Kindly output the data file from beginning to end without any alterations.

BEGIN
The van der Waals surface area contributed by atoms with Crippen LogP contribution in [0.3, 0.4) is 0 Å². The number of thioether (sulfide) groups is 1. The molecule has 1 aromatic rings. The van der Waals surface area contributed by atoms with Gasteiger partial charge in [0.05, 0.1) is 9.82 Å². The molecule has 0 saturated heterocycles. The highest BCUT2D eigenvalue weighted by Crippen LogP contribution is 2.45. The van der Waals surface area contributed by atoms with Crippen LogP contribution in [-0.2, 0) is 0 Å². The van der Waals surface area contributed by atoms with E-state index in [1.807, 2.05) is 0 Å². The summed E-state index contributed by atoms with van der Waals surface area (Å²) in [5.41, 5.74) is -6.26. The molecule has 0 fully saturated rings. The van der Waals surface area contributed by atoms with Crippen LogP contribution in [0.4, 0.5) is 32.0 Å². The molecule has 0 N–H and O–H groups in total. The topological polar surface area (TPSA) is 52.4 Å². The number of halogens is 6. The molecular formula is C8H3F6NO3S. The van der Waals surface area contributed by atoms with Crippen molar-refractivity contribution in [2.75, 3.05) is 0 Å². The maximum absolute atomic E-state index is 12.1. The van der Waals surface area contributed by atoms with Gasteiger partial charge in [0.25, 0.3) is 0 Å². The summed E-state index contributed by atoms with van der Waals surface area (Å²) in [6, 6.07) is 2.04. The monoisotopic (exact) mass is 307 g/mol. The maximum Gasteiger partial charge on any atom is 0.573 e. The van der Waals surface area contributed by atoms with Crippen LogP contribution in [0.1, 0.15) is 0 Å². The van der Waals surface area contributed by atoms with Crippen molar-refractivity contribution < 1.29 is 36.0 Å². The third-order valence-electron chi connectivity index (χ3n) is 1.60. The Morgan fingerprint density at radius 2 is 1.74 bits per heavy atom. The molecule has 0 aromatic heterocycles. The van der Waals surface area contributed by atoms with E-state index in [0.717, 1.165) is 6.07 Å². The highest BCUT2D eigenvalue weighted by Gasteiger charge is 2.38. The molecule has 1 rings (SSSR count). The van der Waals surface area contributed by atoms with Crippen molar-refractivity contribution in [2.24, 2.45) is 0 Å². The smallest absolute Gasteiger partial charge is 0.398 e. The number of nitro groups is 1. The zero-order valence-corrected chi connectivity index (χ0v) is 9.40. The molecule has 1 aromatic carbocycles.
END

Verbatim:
The van der Waals surface area contributed by atoms with Crippen LogP contribution in [0.3, 0.4) is 0 Å². The number of thioether (sulfide) groups is 1. The molecule has 1 aromatic rings. The van der Waals surface area contributed by atoms with Gasteiger partial charge in [0.05, 0.1) is 9.82 Å². The molecule has 0 saturated heterocycles. The highest BCUT2D eigenvalue weighted by Crippen LogP contribution is 2.45. The van der Waals surface area contributed by atoms with Crippen LogP contribution in [-0.2, 0) is 0 Å². The van der Waals surface area contributed by atoms with E-state index in [1.807, 2.05) is 0 Å². The summed E-state index contributed by atoms with van der Waals surface area (Å²) in [5.41, 5.74) is -6.26. The molecule has 0 fully saturated rings. The van der Waals surface area contributed by atoms with Crippen LogP contribution in [0.4, 0.5) is 32.0 Å². The molecule has 0 N–H and O–H groups in total. The topological polar surface area (TPSA) is 52.4 Å². The number of halogens is 6. The molecular formula is C8H3F6NO3S. The van der Waals surface area contributed by atoms with Crippen molar-refractivity contribution in [2.75, 3.05) is 0 Å². The maximum absolute atomic E-state index is 12.1. The van der Waals surface area contributed by atoms with Gasteiger partial charge in [0.25, 0.3) is 0 Å². The summed E-state index contributed by atoms with van der Waals surface area (Å²) in [6, 6.07) is 2.04. The monoisotopic (exact) mass is 307 g/mol. The maximum Gasteiger partial charge on any atom is 0.573 e. The van der Waals surface area contributed by atoms with Crippen LogP contribution in [0.1, 0.15) is 0 Å². The van der Waals surface area contributed by atoms with Crippen molar-refractivity contribution < 1.29 is 36.0 Å². The third-order valence-electron chi connectivity index (χ3n) is 1.60. The Morgan fingerprint density at radius 2 is 1.74 bits per heavy atom. The molecule has 0 aromatic heterocycles. The van der Waals surface area contributed by atoms with E-state index in [0.717, 1.165) is 6.07 Å². The highest BCUT2D eigenvalue weighted by Gasteiger charge is 2.38. The molecule has 1 rings (SSSR count). The van der Waals surface area contributed by atoms with Crippen molar-refractivity contribution in [2.24, 2.45) is 0 Å². The smallest absolute Gasteiger partial charge is 0.398 e. The number of nitro groups is 1. The zero-order valence-corrected chi connectivity index (χ0v) is 9.40. The molecule has 1 aromatic carbocycles.